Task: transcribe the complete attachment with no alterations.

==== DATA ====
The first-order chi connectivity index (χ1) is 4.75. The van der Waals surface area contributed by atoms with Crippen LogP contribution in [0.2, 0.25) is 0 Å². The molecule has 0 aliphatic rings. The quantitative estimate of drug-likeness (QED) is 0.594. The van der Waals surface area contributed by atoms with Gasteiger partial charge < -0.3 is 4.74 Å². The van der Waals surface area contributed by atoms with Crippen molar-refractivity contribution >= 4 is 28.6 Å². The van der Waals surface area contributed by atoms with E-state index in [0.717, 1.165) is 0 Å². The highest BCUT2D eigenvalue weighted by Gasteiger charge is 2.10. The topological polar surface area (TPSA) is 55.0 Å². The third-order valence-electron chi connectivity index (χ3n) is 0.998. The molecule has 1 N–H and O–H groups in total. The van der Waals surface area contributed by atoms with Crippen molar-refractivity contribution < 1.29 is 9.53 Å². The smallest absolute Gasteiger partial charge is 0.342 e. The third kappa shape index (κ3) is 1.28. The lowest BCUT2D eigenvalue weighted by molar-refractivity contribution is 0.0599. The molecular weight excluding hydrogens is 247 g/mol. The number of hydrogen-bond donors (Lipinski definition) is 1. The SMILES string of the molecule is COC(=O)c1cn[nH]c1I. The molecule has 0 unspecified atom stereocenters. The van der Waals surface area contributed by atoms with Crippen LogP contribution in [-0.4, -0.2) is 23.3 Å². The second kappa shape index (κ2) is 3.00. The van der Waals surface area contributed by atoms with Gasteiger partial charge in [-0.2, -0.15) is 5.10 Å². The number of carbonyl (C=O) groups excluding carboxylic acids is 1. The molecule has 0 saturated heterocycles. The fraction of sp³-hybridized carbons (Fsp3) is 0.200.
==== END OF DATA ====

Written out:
The first-order chi connectivity index (χ1) is 4.75. The van der Waals surface area contributed by atoms with Crippen LogP contribution in [0.2, 0.25) is 0 Å². The molecule has 0 aliphatic rings. The quantitative estimate of drug-likeness (QED) is 0.594. The van der Waals surface area contributed by atoms with Gasteiger partial charge < -0.3 is 4.74 Å². The van der Waals surface area contributed by atoms with Crippen molar-refractivity contribution >= 4 is 28.6 Å². The van der Waals surface area contributed by atoms with E-state index in [0.717, 1.165) is 0 Å². The highest BCUT2D eigenvalue weighted by Gasteiger charge is 2.10. The topological polar surface area (TPSA) is 55.0 Å². The third-order valence-electron chi connectivity index (χ3n) is 0.998. The molecule has 1 N–H and O–H groups in total. The van der Waals surface area contributed by atoms with Crippen molar-refractivity contribution < 1.29 is 9.53 Å². The smallest absolute Gasteiger partial charge is 0.342 e. The third kappa shape index (κ3) is 1.28. The lowest BCUT2D eigenvalue weighted by molar-refractivity contribution is 0.0599. The molecular weight excluding hydrogens is 247 g/mol. The number of hydrogen-bond donors (Lipinski definition) is 1. The SMILES string of the molecule is COC(=O)c1cn[nH]c1I. The molecule has 0 unspecified atom stereocenters. The van der Waals surface area contributed by atoms with Crippen LogP contribution in [-0.4, -0.2) is 23.3 Å². The second kappa shape index (κ2) is 3.00. The van der Waals surface area contributed by atoms with Gasteiger partial charge in [-0.2, -0.15) is 5.10 Å². The number of carbonyl (C=O) groups excluding carboxylic acids is 1. The molecule has 0 saturated heterocycles. The fraction of sp³-hybridized carbons (Fsp3) is 0.200.